Who does this help? It obviously doesn’t help me but does it help the woman (from the vague police record I have at this point) driving the car that hit me? I’m fairly certain she could do without the image of me bouncing off of her car when you closes her eyes. If not that, then the broken windshield has to be an inconvenience. Does it help the general system to have cyclists in the hospital consistently as the result of accidents? No matter what protection cyclists use, they will continue to lose -sometimes badly- when colliding with cars. Its just common sense that one is much much bigger, stronger, and faster. And why wouldn’t a city want to encourage cycling? It increases the potential for population density and allows for more green so ace with the reduction of parking space needs. It keeps people much healthier, is a proven stress relief, and encourages a more human-scale interaction with the urban landscape as well as basic things like weather which combine to add a more people-centric sense of a city. Additionally, the money you save by foregoing the car – which is an option that many don’t consider realistic given our infrastructure and their own thoughts on safety – can assist in social mobility and increase spending available for local goods and services, rather than oil that we either import or gruesomely extract from tar sands.
Long story short, fighting bike lanes especially when they don’t even impact auto traffic flows in a meaningful way, seems inane if not insane.

As for me, I’m feeling far better after almost 48 hours than i should. I’m not much to look at, and am in a lot of pain, but I can only feel joyful at my good fortune to be here writing this. So long as my ring knee heals up, I will be back in the saddle sooner or later…I need to check out the new bike lanes on Jarvis.

This Week’s Rides

Monday Around Town – 17.65km, $12 saved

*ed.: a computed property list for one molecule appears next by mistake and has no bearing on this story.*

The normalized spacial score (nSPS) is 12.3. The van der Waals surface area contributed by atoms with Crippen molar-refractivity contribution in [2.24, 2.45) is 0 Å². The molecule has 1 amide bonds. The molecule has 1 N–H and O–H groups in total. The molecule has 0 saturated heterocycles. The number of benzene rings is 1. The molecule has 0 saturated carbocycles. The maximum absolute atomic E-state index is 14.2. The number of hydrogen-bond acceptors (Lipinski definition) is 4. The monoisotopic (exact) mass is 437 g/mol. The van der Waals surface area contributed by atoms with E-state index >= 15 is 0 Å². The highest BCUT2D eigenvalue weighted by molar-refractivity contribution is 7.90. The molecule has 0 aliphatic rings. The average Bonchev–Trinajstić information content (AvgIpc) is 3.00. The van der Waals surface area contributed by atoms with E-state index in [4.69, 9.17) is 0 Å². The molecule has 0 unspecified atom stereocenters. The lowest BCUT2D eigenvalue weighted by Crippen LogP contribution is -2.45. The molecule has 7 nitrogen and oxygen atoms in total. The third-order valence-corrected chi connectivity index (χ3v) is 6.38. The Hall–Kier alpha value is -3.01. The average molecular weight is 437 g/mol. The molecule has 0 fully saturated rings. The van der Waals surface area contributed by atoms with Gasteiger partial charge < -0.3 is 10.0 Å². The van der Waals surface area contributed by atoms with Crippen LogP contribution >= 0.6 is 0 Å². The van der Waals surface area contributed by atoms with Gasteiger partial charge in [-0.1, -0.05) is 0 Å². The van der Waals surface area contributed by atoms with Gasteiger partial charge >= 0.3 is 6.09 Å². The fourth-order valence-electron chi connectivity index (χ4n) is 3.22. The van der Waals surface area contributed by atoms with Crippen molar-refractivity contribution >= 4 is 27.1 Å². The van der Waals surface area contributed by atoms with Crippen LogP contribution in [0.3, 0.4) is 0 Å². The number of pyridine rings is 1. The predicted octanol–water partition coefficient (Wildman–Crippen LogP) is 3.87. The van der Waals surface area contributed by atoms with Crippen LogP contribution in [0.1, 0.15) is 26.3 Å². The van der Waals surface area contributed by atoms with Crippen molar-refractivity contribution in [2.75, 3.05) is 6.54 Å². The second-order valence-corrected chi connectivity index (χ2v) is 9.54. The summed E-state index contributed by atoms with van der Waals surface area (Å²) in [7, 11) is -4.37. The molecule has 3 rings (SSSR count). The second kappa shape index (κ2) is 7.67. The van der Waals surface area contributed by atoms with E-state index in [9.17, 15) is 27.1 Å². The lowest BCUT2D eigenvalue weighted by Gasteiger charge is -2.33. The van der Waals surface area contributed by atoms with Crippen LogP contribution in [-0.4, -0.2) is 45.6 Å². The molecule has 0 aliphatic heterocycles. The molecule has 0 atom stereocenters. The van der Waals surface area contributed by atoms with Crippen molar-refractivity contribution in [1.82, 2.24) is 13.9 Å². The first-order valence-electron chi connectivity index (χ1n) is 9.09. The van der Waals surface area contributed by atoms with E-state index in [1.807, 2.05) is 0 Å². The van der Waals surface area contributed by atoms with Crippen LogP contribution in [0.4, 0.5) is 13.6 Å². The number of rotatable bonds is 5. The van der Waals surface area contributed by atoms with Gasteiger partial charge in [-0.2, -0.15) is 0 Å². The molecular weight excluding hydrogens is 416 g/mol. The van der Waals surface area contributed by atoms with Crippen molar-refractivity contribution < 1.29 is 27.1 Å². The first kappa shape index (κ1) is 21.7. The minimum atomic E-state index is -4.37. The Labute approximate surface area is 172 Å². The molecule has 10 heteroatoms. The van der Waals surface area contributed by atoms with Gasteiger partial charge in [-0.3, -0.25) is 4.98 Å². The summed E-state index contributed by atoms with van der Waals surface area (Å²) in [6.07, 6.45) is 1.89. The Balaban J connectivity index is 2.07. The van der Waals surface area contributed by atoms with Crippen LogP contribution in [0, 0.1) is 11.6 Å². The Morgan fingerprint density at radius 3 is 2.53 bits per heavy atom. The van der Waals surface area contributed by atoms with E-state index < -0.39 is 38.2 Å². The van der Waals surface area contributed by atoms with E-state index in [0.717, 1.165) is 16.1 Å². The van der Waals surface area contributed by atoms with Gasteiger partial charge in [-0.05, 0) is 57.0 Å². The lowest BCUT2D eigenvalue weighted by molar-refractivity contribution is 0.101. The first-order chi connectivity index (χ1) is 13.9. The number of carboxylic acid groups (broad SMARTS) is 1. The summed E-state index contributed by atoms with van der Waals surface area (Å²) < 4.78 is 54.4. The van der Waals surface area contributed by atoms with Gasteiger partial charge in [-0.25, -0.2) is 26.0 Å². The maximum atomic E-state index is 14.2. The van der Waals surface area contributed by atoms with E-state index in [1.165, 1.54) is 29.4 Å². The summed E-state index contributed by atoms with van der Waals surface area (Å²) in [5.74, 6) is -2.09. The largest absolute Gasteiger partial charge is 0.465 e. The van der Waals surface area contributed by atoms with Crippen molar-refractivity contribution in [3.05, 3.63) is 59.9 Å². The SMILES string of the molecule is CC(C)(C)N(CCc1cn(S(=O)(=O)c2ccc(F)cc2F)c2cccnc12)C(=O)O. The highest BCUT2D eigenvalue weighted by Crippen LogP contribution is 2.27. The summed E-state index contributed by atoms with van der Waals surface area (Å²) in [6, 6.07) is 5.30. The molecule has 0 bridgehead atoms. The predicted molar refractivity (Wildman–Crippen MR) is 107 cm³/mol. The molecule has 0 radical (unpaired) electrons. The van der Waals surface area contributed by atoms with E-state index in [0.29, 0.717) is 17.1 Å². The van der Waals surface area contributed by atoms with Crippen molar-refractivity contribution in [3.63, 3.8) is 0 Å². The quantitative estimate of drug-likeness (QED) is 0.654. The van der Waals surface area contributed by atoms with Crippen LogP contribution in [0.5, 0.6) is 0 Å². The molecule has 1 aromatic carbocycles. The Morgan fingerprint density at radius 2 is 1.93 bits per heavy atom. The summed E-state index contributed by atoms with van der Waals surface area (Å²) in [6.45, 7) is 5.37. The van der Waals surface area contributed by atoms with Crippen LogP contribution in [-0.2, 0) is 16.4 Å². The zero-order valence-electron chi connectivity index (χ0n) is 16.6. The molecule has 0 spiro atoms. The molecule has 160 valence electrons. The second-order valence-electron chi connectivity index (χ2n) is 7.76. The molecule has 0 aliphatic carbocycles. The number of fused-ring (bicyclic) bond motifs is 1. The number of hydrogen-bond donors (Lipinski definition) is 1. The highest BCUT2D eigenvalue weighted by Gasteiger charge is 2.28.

Tuesday to Work – 44.01km, $6 saved

Thursday Ride n Wreck – 6.17km, can’t really put a price on surviving this one.

Total KM Ridden: 827.02
Total $ Saved: $290

Curent Savings: $125– 5 Burough Bike Tour ($165)

Wheeling the Dog

July 10, 2010

One of the greatest benefits of riding a cruiser downtown is that it”s much more stable frame allows me to easily run Banjo, my 70 lb Austrailian Shepherd.  While it’s been way too hot the last week for him to be out mid-day, a 15 minute morning and slight longer evening run next to the bike puts him in a calm state all day long!

Gratuitous Banjo Picture

Between runs with Banjo, this week has been one of my biggest in terms of total distance of the summer.  Riding 3 days in a row to the office at Finch and the DVP put most of the mileage in, but free events and summer fun around downtown kept me in the saddle as well!  Last night I was able to see The Heavy and then Kid Koala for free at the Sirius Stage as part of the Breaks and Beats fest at the Harbourfront.  I’m not sure how more people don’t show up for these things here, but the 1200-1500 that were around got two fantastic shows…and much more to come over the next week.  Having been totally disappointed for not knowing The Roots were playing a couple of weeks ago at Nathan Phillips Square, I’ve recommitted to tapping into the local scene.  These events seem to be only so-so at getting the word out, but a little digging yields some great events throughout the summer.

One of my other bike rides brought me the Spacing release party, my 3rd in the ten months I’ve been in Toronto.  Always a fun time, the release parties have great music, great people, and you leave with a world class magazine about the Urban Envioronment in Toronto.  They are a really big change agent in the city and always do great work…make sure to check them out.